Since I'm a visual person I hardly ever remember the album title but I just remember what the album art looks like.
Beauty tutorials are a big part of YouTube's appeal--how else are you supposed to learn how to properly apply cat-eye liner or contour like a Kardashian? But there’s a whole subset of beauty videos on YouTube designed to appeal to those of us who experience ASMR, combining instructions on various makeup or skin care techniques with a relaxing experience.
ASMR stands for autonomous sensory meridian response. It refers to the pleasant, relaxing sensation some people experience in response to certain triggers. ASMR is triggered by many different kinds of stimulation: auditory, visual, olfactory, physical.
This video by The Waterwhispers does a good job of explaining ASMR, and this one by Olivia’s Kissper ASMR goes over 30 of the most common triggers, which include hair brushing and paper rustling. (Both of the video creators are what those in the ASMR community refer to ASMRtists.)
People who experience ASMR say it feels like bubbles running along your scalp or up your spine, or a wash of relaxation.
Those in the community often refer to the feeling as tingles. Others call it a brain orgasm, though ASMR isn’t sexual. It’s hard to describe the feeling of ASMR, except that you know it if you’ve had it.
Many people credit ASMR and ASMR videos with helping them manage insomnia, stress, and depression. Turns out they can also make you look better. While many ASMR videos are deathly boring to people who don’t get the sensations--most people are going to need an incentive to watch a dialogue-free video of a dude brushing someone’s hair--those that double as beauty tutorials have something to offer for all of us, tingly or otherwise. Here are a few of the best ones.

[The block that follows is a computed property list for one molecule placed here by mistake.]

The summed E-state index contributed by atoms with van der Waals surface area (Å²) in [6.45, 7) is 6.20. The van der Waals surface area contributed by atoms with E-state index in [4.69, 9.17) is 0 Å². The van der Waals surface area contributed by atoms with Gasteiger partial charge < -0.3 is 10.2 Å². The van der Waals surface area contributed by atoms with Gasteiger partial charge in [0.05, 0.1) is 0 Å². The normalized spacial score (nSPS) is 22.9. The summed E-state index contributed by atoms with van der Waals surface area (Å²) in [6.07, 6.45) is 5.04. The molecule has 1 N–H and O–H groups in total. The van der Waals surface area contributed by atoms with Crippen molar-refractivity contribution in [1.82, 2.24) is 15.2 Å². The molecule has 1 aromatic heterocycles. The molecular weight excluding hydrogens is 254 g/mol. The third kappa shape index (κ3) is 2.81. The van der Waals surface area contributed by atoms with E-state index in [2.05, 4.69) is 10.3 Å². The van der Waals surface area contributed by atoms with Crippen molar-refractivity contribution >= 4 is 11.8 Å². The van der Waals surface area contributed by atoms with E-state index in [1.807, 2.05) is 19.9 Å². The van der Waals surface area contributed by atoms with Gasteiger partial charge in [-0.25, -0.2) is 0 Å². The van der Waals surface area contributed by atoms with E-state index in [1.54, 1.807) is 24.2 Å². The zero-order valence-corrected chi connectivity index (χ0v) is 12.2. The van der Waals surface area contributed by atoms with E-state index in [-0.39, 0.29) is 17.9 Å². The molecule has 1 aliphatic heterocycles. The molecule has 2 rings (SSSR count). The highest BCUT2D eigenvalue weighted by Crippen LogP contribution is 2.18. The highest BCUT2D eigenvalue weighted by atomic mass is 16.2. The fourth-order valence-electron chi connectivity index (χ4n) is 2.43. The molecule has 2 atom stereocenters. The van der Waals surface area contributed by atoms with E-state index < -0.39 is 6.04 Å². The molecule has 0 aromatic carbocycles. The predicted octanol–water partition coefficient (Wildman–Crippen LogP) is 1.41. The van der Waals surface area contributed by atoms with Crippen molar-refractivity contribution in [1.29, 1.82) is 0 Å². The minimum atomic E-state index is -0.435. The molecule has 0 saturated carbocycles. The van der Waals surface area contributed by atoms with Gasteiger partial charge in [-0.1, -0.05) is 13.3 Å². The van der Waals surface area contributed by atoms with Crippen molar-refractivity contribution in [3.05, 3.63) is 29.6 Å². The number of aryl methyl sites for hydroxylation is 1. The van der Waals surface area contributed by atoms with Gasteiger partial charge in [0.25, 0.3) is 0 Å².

This video from Olivia’s Kissper ASMR goes over her makeup routine from start to finish, including an evening eye makeup look. It also features lots of mouth sounds, if that’s an ASMR trigger for you.
Many ASMRtists have a tight nail game because tapping nails are a common ASMR trigger. If you’re going to feature your nails prominently in a YouTube video that could be watched by thousands of people, you want them to look good. ChakraBot used this video as a tutorial on applying nail foils, which would look great for an evening party.
Maria of GentleWhispering is probably the best-known ASMRtist--her YouTube channel has more than 300,000 subscribers. She does a variety of videos, from simple ones featuring towel folding or soft talking to role plays. This one goes over her makeup look. It’s a relatively subtle look, but includes cat-eye liner for a bit of drama.
You might want to save this video for summer, because it’s not the best time of year to put ice on your face. But it’s a fun idea: Olivia uses three different kinds of ice and outlines five different ways to use the cubes to soothe, massage, and treat your skin.
Many of the videos made by Ally of ASMRrequests feature professional-looking role plays, but this one is simply a detailed overview of her usual makeup look. It’s a great everyday look: clean skin, subtle eyes, soft lips.
Back to GentleWhispering because Maria is actually trained as a massage therapist, which makes her the perfect person for this ASMR video focusing on facial massage and evening makeup. Fans of facial massage say that it can give your skin a healthy glow by improving circulation, and it’s a nice way to self pamper.
Back to that contouring I mentioned earlier--seriously, how do people do that? Watching this video from ASMR Massage Psychetruth might give you some idea of how to accomplish that look. It’s the first in a series on makeup contouring, and this video looks specifically at contouring with liquid makeup.
I’ve made a YouTube playlist with these and other beauty ASMR videos, for easy watching.
- Have you heard of ASMR? Do you experience it?
- Who are your favorite ASMRtists?
- Can anybody actually execute contouring successfully, with tutorial videos or not?